Reid: Control orders "far from best option"
Police are hunting Ibrahim Adam, Cerie Bullivant and Lamine Adam
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Thursday, 24, May 2007 08:07
The home secretary has admitted that the government's controversial control orders are "far from the best option" for tackling terrorism.
John Reid's admission to MPs came after police revealed that three terror suspects subject to control orders absconded earlier this week.
Mr Reid, who has come under fire over the disappearance of the men, insisted that public safety was his "top priority" and that he was "not at all complacent" about the situation.
In a statement to the House of Commons, the home secretary stressed that the government and police were doing everything in their power to find the missing trio but were having to operate within the limits placed upon them by parliament.
Mr Reid, who said he sometimes felt the government were "having to fight with one hand tied behind our back" as a result of such limitations, indicated that while control orders were in his opinion not necessarily the "best option" for tackling terrorism they did provide Britain with counter-terror measures that had not been previously available.
Adding that it would be difficult to prevent "determined" terror suspects from absconding, the home secretary also indicated he would be introducing further new anti-terror measures as part of a counter-terrorism bill in the coming weeks.
But shadow attorney general Dominic Grieve insisted that the disappearance of the three terror suspects had been "entirely of the government's own making" and accused the home secretary of failing to adequately police the country's borders.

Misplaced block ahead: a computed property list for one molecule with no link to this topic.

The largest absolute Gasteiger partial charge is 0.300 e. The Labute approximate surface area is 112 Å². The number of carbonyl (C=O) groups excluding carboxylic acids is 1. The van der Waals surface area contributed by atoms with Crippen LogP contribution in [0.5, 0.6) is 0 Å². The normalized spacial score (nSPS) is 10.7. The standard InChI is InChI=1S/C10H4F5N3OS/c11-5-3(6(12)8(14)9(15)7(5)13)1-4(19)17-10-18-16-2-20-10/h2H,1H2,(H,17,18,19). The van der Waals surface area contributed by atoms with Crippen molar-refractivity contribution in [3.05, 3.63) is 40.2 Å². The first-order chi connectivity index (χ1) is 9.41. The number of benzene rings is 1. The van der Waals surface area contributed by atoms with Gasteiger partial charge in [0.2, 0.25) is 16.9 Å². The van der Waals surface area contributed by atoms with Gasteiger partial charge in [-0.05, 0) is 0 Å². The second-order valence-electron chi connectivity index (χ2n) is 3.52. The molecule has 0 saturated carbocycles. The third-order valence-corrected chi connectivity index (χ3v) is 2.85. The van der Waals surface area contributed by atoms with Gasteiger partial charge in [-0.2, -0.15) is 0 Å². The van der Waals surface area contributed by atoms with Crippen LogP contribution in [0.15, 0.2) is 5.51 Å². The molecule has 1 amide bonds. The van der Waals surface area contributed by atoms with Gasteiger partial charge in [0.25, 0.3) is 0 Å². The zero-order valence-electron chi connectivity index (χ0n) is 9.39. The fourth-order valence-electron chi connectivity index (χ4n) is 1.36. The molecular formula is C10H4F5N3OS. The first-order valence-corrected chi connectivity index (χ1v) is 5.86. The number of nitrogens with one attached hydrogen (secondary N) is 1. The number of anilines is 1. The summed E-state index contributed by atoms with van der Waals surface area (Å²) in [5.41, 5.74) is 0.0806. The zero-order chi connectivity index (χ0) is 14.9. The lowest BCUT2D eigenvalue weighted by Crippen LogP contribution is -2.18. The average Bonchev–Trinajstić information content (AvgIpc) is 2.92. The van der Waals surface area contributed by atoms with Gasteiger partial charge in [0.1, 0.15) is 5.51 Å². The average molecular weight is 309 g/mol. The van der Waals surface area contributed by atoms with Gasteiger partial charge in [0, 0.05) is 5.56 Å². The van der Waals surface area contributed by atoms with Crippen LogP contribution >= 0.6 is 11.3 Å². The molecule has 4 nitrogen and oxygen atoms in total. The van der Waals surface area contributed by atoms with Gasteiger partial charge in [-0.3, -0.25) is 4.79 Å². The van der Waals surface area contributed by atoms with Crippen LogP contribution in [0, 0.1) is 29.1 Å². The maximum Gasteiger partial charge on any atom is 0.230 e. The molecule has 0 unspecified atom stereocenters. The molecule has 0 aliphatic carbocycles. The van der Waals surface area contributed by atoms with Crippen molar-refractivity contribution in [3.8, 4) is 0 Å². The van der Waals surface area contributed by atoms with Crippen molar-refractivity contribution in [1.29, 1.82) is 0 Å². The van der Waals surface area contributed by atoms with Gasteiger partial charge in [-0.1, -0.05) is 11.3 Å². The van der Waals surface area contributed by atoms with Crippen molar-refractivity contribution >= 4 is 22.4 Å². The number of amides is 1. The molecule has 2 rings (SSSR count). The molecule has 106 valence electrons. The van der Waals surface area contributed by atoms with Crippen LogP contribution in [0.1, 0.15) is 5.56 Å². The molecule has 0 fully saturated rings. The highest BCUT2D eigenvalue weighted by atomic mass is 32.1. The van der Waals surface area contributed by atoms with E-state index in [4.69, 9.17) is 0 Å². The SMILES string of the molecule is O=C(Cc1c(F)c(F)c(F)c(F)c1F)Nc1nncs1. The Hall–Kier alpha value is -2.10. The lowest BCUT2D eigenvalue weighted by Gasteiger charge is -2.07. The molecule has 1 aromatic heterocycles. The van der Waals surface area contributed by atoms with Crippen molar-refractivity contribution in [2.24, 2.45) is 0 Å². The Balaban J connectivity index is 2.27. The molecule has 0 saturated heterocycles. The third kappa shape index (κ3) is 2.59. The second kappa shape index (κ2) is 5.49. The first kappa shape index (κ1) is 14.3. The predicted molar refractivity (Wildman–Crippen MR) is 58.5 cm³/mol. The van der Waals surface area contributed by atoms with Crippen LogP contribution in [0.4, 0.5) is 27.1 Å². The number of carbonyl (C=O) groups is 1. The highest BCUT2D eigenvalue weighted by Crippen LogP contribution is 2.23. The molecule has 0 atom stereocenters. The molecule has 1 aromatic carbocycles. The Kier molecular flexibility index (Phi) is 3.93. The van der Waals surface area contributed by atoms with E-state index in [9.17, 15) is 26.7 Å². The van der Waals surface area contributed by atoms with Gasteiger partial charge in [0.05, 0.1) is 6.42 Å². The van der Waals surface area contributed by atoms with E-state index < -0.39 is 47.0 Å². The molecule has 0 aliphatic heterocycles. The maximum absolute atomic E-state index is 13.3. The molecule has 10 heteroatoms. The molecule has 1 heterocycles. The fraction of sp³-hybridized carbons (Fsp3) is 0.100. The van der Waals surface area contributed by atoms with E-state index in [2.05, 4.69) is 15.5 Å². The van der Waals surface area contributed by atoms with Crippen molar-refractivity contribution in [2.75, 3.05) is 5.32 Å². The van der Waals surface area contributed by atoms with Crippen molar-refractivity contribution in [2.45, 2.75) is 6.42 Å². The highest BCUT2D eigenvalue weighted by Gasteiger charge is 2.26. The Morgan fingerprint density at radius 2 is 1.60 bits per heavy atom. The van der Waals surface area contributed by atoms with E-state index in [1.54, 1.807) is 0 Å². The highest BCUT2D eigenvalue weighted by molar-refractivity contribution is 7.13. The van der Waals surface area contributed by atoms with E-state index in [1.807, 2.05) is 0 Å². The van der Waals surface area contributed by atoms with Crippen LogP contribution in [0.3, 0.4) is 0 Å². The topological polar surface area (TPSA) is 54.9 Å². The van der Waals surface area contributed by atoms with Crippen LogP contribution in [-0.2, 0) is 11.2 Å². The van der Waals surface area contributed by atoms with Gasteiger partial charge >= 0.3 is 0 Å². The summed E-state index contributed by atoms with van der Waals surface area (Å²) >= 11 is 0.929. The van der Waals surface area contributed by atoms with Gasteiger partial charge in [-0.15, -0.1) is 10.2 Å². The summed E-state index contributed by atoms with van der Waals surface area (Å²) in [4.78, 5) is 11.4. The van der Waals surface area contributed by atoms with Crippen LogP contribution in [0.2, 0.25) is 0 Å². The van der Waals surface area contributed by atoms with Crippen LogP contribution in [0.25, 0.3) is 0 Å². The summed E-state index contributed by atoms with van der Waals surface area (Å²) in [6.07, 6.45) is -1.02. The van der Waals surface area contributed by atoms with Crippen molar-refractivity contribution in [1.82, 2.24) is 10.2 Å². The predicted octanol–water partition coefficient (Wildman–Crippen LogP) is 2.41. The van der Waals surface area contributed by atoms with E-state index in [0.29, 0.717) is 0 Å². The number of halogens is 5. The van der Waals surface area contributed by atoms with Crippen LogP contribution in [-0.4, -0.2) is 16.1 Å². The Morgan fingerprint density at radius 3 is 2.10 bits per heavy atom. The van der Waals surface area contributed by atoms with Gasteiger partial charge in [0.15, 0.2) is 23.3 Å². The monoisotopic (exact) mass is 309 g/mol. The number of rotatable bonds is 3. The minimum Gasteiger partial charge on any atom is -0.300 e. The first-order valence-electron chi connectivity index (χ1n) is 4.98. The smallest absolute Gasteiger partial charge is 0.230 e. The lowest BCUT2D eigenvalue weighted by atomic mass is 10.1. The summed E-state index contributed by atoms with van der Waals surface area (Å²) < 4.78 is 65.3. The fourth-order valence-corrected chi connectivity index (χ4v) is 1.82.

Liberal Democrat home affairs spokesman Nick Clegg previously called for a "wholesale review" of control orders, claiming that news of the missing men represented "yet another hammer blow" for the "increasingly discredited" system.
"This yet again strengthens our case for a wholesale review of control orders, which the government must take up urgently in the upcoming review of terror legislation," he said.
The Metropolitan police revealed yesterday that Algerian born brothers Lamine and Ibrahim Adam, aged 26 and 20 respectively, had failed to contact the company which monitors their movements under control orders imposed upon them under the Prevention of Terrorism Act 2005.
It is thought that the pair may have joined up with a third absconder, 24-year-old Cerie Bullivant, who also failed to report to his local police station on Monday.
Peter Clarke, the Met's deputy assistant commissioner and head of the force's counter-terrorism unit last night warned the public to ring 999, rather than approach the men, if they spotted them.
Addressing the Commons, Mr Reid confirmed that the trio had been subjected to control orders because the authorities believed that they had intended to travel abroad for "terror-related purposes".
The home secretary acknowledged that the men were "dangerous" but stressed they posed "no direct threat" to UK citizens.
A total of six people have absconded from the controversial control orders since they were introduced in 2005 to deal with cases where there is not enough evidence to bring terror suspects to trial.